• Leave the ‘nduja sausages to age for 60-70 days in a cool environment with a temperature of 8°C-12°C (46°F-53°F) and humidity around 60% (see notes in blog).


Start with 30 grams of hot chili powder per kilo of meat if unsure of its spiciness.

If you don’t have a meat grinder, ask your butcher for finely ground meat. Ensure that the meat is finely ground to the desired consistency. There should be no small pieces of meat left; instead, it should spread well, resembling a coarse paste.

When it comes to storing ‘nduja, it’s best to avoid the freezer. Freezing ‘nduja can cause the formation of ice crystals, which can affect its texture and flavour. Instead, keep it chilled in the refrigerator for optimal enjoyment. Remember, ‘nduja is best enjoyed when chilled but never frozen.

When kept in its casing, ‘nduja can last for several months in a cool place or the fridge. However, once opened, it’s important to preserve it properly. Wash and sterilize a glass jar by placing it in the oven at 100°C (212°F). Allow to cool. Transfer the opened ‘nduja into the sterilized glass jar. Cover the ‘nduja with extra virgin olive oil to help preserve its freshness. Seal the jar tightly and place it in the fridge. Consume the ‘nduja within a few days for the best flavour and quality.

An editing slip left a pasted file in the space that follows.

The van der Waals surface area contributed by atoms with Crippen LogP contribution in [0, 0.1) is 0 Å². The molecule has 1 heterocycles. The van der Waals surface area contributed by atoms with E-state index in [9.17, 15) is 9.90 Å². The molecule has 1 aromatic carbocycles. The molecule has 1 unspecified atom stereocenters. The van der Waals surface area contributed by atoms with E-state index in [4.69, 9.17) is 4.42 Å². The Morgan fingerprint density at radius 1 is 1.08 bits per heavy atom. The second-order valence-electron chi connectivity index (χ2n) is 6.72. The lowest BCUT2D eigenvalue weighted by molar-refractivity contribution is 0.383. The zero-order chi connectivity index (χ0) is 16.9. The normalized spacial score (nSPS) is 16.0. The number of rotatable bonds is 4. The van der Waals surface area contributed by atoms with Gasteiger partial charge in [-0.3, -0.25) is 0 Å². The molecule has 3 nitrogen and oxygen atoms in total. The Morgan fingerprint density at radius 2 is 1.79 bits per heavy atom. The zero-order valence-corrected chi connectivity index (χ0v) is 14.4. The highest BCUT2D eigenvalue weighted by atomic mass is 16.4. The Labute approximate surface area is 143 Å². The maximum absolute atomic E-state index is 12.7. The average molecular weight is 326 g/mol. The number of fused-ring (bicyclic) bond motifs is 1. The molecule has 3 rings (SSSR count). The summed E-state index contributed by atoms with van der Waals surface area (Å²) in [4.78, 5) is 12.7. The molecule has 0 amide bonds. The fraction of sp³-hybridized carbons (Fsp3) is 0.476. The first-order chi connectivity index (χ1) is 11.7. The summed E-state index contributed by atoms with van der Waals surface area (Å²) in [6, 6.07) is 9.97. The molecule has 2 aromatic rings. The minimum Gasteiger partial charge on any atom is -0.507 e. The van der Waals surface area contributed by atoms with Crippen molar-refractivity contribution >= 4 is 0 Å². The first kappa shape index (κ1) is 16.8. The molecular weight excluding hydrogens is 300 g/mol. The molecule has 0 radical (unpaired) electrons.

To minimize waste, it’s recommended to make small-sized ‘nduja sausages.

  • Prep Time: 60 minutes
  • Curing Time: 60 days
  • Category: Meat
  • Method: Curing
  • Cuisine: Italian
Recipe Card powered byTasty Recipes


Is 'nduja similar to chorizo?

‘Nduja shares some similarities with chorizo, but they  have distinct differences:

1. Ingredients: Both ‘nduja and chorizo are cured meat products, but their ingredient compositions differ. ‘Nduja is typically made from finely minced pork meat, fat, and Calabrian chili peppers, giving it a smooth, spreadable texture and intense spiciness. Chorizo, on the other hand, commonly contains pork meat, paprika, garlic, and other seasonings, resulting in a firmer texture and a milder, smoky flavour.

2. Texture: ‘Nduja has a soft, spreadable consistency, similar to a paste, due to its finely minced ingredients. Chorizo, on the other hand, has a firmer texture, often sliced or diced for use in cooking.

3. Spiciness: One of the defining characteristics of ‘nduja is its fiery spiciness, attributed to the use of Calabrian chili peppers. Chorizo can vary in spiciness depending on the recipe and type, but it is generally milder compared to ‘nduja.